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Biol Psychol. 2013 Feb;92(2):323-8. doi: 10.1016/j.biopsycho.2012.09.005. Epub 2012 Oct 23.

Beta adrenergic blockade reduces utilitarian judgement.

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University of Oxford, Department of Experimental Psychology, South Parks Road, Oxford OX1 3UD, England, United Kingdom.

Erratum in

  • Biol Psychol. 2014 Mar;97:67. Sylvia, Terbeck [corrected to Terbeck, Sylvia]; Guy, Kahane [corrected to Kahane, Guy]; Sarah, McTavish [corrected to McTavish, Sarah]; Julian, Savulescu [corrected to Savulescu, Julian]; Neil, Levy [corrected to Levy, Neil]; Miles, Hewstone [corrected to.
  • Biol Psychol. 2014 Dec;103:370.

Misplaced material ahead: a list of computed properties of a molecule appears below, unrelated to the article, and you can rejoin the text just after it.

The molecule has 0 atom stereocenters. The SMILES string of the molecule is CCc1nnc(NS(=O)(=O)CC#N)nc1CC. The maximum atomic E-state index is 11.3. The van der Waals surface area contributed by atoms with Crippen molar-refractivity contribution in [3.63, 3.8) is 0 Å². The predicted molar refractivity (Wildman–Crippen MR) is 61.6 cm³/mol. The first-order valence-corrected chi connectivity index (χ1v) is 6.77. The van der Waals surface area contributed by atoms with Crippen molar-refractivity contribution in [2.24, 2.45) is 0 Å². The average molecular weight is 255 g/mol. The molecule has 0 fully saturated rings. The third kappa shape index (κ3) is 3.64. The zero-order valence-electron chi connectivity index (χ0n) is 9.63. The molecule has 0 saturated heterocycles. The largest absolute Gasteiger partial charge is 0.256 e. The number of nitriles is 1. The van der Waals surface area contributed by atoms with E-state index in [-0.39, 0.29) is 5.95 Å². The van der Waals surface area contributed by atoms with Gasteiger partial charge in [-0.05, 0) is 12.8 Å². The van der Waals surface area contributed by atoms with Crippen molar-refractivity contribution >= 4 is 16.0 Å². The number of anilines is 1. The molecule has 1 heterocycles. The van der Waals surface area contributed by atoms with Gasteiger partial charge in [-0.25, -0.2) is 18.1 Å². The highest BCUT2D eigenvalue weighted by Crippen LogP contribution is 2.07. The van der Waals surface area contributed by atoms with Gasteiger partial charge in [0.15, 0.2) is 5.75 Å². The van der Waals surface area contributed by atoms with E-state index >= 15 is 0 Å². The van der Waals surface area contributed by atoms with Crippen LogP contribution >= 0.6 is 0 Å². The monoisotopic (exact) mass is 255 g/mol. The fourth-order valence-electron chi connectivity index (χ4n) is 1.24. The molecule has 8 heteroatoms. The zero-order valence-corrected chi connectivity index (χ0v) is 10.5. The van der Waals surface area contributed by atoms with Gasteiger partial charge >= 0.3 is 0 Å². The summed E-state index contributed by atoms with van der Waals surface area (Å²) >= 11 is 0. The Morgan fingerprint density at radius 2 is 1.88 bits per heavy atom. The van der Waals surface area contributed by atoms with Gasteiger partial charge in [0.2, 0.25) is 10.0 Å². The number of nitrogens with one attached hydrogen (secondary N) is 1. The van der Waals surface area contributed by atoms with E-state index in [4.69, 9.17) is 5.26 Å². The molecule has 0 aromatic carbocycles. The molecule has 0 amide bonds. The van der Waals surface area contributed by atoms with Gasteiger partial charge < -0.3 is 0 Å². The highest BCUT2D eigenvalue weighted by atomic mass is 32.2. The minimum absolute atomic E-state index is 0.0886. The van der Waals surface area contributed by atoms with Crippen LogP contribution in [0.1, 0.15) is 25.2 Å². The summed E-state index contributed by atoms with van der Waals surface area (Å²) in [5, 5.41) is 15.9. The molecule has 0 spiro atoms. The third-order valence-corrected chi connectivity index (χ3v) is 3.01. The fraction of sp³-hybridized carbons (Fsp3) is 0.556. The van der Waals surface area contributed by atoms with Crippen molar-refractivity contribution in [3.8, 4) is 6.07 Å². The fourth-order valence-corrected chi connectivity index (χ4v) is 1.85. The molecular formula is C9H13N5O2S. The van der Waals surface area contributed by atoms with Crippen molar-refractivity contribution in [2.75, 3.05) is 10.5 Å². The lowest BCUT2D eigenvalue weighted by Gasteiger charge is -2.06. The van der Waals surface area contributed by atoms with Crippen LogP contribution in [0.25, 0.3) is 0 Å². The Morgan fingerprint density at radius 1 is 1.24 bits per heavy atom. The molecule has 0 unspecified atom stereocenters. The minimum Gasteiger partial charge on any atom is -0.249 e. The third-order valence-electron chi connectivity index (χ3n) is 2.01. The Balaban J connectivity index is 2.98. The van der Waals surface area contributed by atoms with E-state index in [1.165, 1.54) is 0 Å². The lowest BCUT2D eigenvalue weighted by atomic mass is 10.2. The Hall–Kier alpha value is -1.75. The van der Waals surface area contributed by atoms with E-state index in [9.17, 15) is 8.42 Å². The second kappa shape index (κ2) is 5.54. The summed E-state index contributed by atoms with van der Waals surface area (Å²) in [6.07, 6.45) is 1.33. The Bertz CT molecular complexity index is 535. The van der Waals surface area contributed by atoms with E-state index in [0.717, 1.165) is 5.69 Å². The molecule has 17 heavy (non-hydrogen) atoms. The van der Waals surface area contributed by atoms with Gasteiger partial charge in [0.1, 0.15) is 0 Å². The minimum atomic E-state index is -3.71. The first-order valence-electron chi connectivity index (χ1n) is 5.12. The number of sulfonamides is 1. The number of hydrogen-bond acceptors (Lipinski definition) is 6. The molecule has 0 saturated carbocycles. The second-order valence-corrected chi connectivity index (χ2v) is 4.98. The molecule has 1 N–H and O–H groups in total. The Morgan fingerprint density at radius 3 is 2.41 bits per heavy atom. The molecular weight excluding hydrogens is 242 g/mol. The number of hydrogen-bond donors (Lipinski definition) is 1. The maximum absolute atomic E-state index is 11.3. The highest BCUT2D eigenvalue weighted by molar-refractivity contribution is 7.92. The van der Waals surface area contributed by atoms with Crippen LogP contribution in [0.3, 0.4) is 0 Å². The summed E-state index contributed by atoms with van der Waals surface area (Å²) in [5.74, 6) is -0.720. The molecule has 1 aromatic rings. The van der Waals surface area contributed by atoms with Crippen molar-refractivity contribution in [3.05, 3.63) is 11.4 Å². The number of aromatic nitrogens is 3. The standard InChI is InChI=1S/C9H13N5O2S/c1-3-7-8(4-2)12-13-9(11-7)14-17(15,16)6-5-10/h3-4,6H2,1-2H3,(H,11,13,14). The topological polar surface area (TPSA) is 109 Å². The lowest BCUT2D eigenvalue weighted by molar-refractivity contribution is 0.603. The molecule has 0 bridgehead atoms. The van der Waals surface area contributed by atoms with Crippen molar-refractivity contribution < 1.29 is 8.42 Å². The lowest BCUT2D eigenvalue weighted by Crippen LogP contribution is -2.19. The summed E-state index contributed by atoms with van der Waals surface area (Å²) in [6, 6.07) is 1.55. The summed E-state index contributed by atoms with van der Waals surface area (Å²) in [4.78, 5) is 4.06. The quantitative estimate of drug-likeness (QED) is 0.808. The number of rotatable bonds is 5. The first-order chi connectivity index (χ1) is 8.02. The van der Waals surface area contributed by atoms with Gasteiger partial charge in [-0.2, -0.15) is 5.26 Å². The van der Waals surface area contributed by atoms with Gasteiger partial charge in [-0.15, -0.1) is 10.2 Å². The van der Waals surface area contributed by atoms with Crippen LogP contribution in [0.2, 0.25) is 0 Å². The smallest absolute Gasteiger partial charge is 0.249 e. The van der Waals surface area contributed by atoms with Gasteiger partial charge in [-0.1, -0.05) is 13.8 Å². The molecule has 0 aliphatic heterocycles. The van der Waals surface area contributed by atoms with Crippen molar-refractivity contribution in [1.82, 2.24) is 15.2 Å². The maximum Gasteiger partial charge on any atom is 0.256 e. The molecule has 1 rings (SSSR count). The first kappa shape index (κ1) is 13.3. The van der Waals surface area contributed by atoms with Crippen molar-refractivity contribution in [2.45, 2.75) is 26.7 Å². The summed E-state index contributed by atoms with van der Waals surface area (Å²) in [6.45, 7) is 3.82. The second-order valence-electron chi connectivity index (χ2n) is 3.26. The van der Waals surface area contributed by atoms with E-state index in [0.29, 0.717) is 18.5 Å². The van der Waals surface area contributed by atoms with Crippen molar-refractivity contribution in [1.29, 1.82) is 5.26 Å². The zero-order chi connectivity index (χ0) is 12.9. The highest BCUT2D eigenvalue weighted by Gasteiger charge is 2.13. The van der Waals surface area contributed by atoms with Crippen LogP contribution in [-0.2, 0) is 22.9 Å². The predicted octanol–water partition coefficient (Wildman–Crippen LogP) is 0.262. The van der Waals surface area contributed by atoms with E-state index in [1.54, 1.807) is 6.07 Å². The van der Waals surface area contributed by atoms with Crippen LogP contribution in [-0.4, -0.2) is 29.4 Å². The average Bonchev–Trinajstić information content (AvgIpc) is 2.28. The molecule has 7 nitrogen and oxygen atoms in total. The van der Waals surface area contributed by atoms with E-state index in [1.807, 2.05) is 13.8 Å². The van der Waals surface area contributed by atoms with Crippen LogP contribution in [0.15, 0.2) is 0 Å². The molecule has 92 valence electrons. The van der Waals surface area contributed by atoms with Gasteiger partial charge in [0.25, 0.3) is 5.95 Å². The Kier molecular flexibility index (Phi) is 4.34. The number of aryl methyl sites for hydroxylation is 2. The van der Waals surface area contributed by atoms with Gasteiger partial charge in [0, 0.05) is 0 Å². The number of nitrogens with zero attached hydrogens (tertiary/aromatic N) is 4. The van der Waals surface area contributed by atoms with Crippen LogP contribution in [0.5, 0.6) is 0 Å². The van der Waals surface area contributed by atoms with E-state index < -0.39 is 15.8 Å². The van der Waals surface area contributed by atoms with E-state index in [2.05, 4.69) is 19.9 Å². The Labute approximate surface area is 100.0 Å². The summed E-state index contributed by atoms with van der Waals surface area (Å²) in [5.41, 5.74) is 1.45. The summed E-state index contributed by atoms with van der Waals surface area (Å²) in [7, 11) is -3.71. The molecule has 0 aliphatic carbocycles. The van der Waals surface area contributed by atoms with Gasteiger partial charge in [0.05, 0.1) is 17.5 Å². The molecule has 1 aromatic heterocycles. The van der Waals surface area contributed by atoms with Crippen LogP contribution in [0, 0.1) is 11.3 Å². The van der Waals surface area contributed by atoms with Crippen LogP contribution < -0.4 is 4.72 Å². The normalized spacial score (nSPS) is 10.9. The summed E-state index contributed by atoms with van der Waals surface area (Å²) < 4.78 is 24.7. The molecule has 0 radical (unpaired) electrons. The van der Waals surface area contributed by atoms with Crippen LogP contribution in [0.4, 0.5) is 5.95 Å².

Noradrenergic pathways are involved in mediating the central and peripheral effects of physiological arousal. The aim of the present study was to investigate the role of noradrenergic transmission in moral decision-making. We studied the effects in healthy volunteers of propranolol (a noradrenergic beta-adrenoceptor antagonist) on moral judgement in a set of moral dilemmas pitting utilitarian outcomes (e.g., saving five lives) against highly aversive harmful actions (e.g., killing an innocent person) in a double-blind, placebo-controlled, parallel group design. Propranolol (40 mg orally) significantly reduced heart rate, but had no effect on self-reported mood. Importantly, propranolol made participants more likely to judge harmful actions as morally unacceptable, but only in dilemmas where harms were 'up close and personal'. In addition, longer response times for such personal dilemmas were only found for the placebo group. Finally, judgments in personal dilemmas by the propranolol group were more decisive. These findings indicate that noradrenergic pathways play a role in responses to moral dilemmas, in line with recent work implicating emotion in moral decision-making. However, contrary to current theorising, these findings also suggest that aversion to harming is not driven by emotional arousal. Our findings are also of significant practical interest given that propranolol is a widely used drug in different settings, and is currently being considered as a potential treatment for post-traumatic stress disorder in military and rescue service personnel.

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